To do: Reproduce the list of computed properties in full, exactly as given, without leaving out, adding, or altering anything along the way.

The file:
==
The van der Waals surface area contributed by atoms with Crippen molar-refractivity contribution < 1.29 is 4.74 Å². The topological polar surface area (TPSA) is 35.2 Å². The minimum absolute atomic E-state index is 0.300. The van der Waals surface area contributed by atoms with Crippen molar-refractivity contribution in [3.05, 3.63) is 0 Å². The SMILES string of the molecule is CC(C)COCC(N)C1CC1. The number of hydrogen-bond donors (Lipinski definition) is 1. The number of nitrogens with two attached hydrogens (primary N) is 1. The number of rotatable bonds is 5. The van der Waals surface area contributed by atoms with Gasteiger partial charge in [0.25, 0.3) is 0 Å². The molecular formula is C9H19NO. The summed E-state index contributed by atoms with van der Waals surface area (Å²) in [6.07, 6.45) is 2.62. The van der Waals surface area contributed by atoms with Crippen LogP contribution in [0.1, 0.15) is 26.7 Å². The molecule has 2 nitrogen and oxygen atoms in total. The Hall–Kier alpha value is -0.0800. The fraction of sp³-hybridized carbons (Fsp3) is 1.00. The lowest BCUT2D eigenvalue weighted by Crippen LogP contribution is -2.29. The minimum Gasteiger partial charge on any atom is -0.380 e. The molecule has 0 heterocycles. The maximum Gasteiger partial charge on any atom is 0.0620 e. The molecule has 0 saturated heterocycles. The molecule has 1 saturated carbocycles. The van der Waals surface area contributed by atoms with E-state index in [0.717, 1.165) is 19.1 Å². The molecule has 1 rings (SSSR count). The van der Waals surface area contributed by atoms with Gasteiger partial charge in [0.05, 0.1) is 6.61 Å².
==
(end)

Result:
The van der Waals surface area contributed by atoms with Crippen molar-refractivity contribution < 1.29 is 4.74 Å². The topological polar surface area (TPSA) is 35.2 Å². The minimum absolute atomic E-state index is 0.300. The van der Waals surface area contributed by atoms with Crippen molar-refractivity contribution in [3.05, 3.63) is 0 Å². The SMILES string of the molecule is CC(C)COCC(N)C1CC1. The number of hydrogen-bond donors (Lipinski definition) is 1. The number of nitrogens with two attached hydrogens (primary N) is 1. The number of rotatable bonds is 5. The van der Waals surface area contributed by atoms with Gasteiger partial charge in [0.25, 0.3) is 0 Å². The molecular formula is C9H19NO. The summed E-state index contributed by atoms with van der Waals surface area (Å²) in [6.07, 6.45) is 2.62. The van der Waals surface area contributed by atoms with Crippen LogP contribution in [0.1, 0.15) is 26.7 Å². The molecule has 2 nitrogen and oxygen atoms in total. The Hall–Kier alpha value is -0.0800. The fraction of sp³-hybridized carbons (Fsp3) is 1.00. The lowest BCUT2D eigenvalue weighted by Crippen LogP contribution is -2.29. The minimum Gasteiger partial charge on any atom is -0.380 e. The molecule has 0 heterocycles. The maximum Gasteiger partial charge on any atom is 0.0620 e. The molecule has 0 saturated heterocycles. The molecule has 1 saturated carbocycles. The van der Waals surface area contributed by atoms with E-state index in [0.717, 1.165) is 19.1 Å². The molecule has 1 rings (SSSR count). The van der Waals surface area contributed by atoms with Gasteiger partial charge in [0.05, 0.1) is 6.61 Å².